Patchwork of Paychecks: Idaho

There are not enough jobs to go around in Idaho. There are 64,000 job seekers, but only about 26,000 total job openings. Of those, only 46 percent pay a living wage for a single adult and only 15 percent pay enough for a single adult with two children to make ends meet. This means there are five job seekers for every job opening that pays a living wage for a single adult and 17 job seekers for every job opening that pays a living wage for a single adult with two children.

Additionally, women and people of color in Idaho are more likely to work part-time than are workers overall. While nearly 28 percent of all workers reported working part-time, 33 percent of Latina and Latino workers and 41 percent of female workers reported working fewer than 40 hours per week.

Testimonial: ABBY WEST | LAPWAI, ID

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I am a 24-year-old single mom with three children, a 3-year-old and twins who are almost 14 months. I have lived in Idaho all my life. I work part time as a Community Support Specialist and I make $17 an hour. Unfortunately, my job only offers me 13.5 hours a week. I receive no benefits and am unable to purchase a subsidized health plan through the state exchange.

Yesterday, I interviewed for another job at an optical shop as a receptionist. That job would not pay as much per hour, but I could work nearly 40 hours a week there. That would help out a lot. Right now my rent is $595 and my utilities are about $50. I also have a phone and that is $70. I pay about $120 each month for transportation. The kids receive Medicaid and we also get SNAP benefits that total $620.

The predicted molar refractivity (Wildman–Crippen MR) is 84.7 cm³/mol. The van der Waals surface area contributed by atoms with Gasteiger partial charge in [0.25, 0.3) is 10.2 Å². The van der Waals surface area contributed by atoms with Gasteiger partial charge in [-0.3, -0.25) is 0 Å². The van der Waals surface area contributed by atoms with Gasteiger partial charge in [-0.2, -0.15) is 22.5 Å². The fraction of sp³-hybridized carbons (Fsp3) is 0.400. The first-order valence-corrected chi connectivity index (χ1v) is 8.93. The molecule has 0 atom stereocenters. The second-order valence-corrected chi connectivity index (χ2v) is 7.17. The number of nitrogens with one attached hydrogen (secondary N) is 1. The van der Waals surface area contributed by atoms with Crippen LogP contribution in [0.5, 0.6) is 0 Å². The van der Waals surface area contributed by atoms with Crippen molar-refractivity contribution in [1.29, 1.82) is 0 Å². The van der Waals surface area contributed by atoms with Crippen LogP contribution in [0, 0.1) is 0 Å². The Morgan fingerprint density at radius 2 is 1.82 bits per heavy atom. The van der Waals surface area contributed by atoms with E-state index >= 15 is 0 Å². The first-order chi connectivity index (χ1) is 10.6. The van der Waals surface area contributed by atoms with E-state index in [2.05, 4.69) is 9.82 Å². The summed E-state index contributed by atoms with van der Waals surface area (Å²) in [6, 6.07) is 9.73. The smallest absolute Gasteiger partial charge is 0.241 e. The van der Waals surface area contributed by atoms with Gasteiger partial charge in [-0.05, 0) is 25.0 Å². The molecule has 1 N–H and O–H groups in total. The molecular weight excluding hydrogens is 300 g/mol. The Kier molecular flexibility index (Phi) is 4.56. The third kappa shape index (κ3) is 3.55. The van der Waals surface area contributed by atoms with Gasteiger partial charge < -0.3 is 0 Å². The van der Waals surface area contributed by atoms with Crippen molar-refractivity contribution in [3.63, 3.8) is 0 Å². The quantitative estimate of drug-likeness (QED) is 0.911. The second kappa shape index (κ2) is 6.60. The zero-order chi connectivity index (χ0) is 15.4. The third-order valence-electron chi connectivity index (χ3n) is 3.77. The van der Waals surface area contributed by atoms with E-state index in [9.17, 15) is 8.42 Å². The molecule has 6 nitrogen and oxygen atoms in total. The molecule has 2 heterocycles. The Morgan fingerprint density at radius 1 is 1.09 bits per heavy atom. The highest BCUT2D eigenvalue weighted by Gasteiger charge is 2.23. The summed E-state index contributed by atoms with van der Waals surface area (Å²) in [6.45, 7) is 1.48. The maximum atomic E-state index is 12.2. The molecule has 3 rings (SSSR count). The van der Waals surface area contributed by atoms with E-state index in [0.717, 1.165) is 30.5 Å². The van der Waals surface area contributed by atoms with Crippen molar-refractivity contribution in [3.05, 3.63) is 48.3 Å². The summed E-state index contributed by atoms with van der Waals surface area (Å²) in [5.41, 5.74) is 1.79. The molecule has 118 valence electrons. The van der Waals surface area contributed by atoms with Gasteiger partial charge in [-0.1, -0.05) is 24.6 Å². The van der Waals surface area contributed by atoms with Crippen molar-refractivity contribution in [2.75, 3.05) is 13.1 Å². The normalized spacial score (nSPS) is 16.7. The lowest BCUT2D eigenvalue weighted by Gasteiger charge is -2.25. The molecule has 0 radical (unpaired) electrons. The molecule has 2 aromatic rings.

I also have some student loans, but they are not due yet, so I am holding my breath that I get this job. I did take out a small loan at my credit union to consolidate three medical bills into one $100 per month payment.

I do not receive child support, which makes everything harder for me right now. It’s even harder because one of my twins has health issues that will require long-term care, and specialists that are over in the Seattle area. That means soon I will be driving over there for my daughter to get the care she needs. It will be expensive and I am planning now for the visit.

I come from an LDS family with a lot of support. My mom and siblings help with childcare so I don’t have to pay for it, and my mom also covers the cost of my rent. With hand-me- downs, we don’t have a large expense for clothes right now, but my kids are outgrowing my sister’s children and pretty soon I will have to start buying them clothes.

Many workers have good jobs and still need help. I am working, my job pays $17 an hour, it just doesn’t provide enough hours.

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